What is Endodontic Retreatment?
Your teeth need appropriate and consistent care, in order to remain in their healthiest condition possible. However, as we age, even the most dedicated and ardent patient could experience a problem with their teeth. It’s just a natural occurrence. So, it’s very common to need a dental procedure at some point in your life.
The same thing is true for the teeth that have already been treated with various procedures. Proper care will contribute in increasing the longevity of the work, but nature will still take its toll on a repaired tooth. It’s also possible that the original treatment may fail to heal properly, leading to continuous pain and discomfort, or falter over time. If so, you are a candidate for Endodontic retreatment. Simply put, doing it again.
However, there are multiple reasons why it might not have healed properly.
Possible Reasons for Improper Healing
There are various explanations for why a treatment did not heal properly. And, an examination will help reveal the reason.
Improper healing may be caused by:
- Curved or narrow canals were not originally detected prior to the initial treatment or procedure.
- Complicated canals were not detected during the first treatment.
- The crown or restoration was not completed within the time typically recommended, preceding the procedure.
- The restoration or crown did not stop all bacteria, discovered in saliva, from contaminating the inner tooth
In some cases, the initial treatment was performed properly, but a new problem arises, such as:
- New decay that develops might uncover an existing root canal filling material, leading to infection within the tooth.
- A crown or filling could break down or crack, exposing the tooth and possibly leading to a new infection.
- A natural tooth could be cracked, become loose, and leave the area vulnerable to infection.
The next step would be to determine what treatment or procedure to have in order to repair the damage.
The Process of Endodontic Retreatment
There will be a consultation with the doctor to determine the best possible treatment or procedure to repair the damage. For example, the doctor will assess your tooth, remove the root canal filling material, then thoroughly clean the canals and carefully analyze the inside of the tooth. After the area is thoroughly cleansed, and deemed healthy for moving on to restoration, the doctor will fill and seal the canal, then place a temporary filling in the tooth.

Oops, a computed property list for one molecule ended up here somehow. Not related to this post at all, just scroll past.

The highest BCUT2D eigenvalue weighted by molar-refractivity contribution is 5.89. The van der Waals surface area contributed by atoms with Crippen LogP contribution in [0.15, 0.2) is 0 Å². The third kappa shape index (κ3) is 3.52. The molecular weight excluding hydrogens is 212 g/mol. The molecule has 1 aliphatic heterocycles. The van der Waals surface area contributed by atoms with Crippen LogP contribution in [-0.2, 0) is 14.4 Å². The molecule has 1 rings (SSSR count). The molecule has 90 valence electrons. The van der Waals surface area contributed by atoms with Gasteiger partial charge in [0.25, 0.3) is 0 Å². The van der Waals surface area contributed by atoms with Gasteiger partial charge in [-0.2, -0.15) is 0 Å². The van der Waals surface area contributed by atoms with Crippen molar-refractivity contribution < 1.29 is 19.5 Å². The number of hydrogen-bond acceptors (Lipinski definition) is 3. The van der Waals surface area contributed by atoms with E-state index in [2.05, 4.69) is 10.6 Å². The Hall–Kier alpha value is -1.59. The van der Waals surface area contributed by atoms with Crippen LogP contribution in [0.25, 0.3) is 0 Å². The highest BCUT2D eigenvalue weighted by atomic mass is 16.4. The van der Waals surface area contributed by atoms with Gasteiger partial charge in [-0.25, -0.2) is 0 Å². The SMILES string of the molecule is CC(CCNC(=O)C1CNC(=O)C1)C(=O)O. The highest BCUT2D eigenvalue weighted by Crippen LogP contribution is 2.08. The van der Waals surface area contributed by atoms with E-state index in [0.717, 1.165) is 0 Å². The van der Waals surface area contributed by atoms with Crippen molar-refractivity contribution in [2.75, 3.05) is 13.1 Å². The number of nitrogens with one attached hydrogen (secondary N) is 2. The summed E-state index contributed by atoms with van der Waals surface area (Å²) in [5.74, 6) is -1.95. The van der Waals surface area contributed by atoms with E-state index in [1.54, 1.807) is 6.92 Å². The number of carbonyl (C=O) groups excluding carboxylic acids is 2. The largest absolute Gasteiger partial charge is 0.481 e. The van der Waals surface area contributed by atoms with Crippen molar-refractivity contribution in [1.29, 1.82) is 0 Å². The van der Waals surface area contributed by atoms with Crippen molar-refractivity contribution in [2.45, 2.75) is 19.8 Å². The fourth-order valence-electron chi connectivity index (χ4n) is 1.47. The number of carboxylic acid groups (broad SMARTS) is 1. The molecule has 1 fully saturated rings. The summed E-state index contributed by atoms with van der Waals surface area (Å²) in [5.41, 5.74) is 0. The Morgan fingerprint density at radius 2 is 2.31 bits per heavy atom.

The next step is to return to see the doctor as soon as the tooth is free of symptoms. At this point, a restoration or new crown is placed on the tooth to bring the tooth back to full functionality.
Is Endodontic Retreatment the Right Choice for Me?
If it’s at all possible, it is always best to save your natural teeth. However, endodontics retreatment has a good reputation for function and longevity. And, nobody should suffer unnecessarily.
Technology has advanced significantly over the years, and continues to steadily advance today. It’s no different with endodontics. The doctor will be able to use the latest techniques of today, which were probably not offered when you had the original work done. It’s also possible that the doctor will be able to resolve the issue without retreatment.
Of course, there are no guarantees with dental work. However, the doctor will discuss all the possible options you have, along with the likelihood of success before you make the decision on moving forward with retreatment.
Is There an Alternative to Endodontic Retreatment or Surgery?
Unfortunately, tooth extraction is the only other viable option. And, that would require replacing the void with a bridge, implant, or a removable partial denture. Without having the tooth replaced, the inability to chew properly could lead to other problems, such as headaches. Replacing the tooth would also help to avoid shifting of the other teeth. In addition, going this route would also be more time consuming and costly than retreatment of the natural tooth.
Even though technology is great, and tooth replacement can be very effective, saving the natural tooth should be the first consideration, if at all possible. The benefit would be a functioning and healthy natural tooth for many years.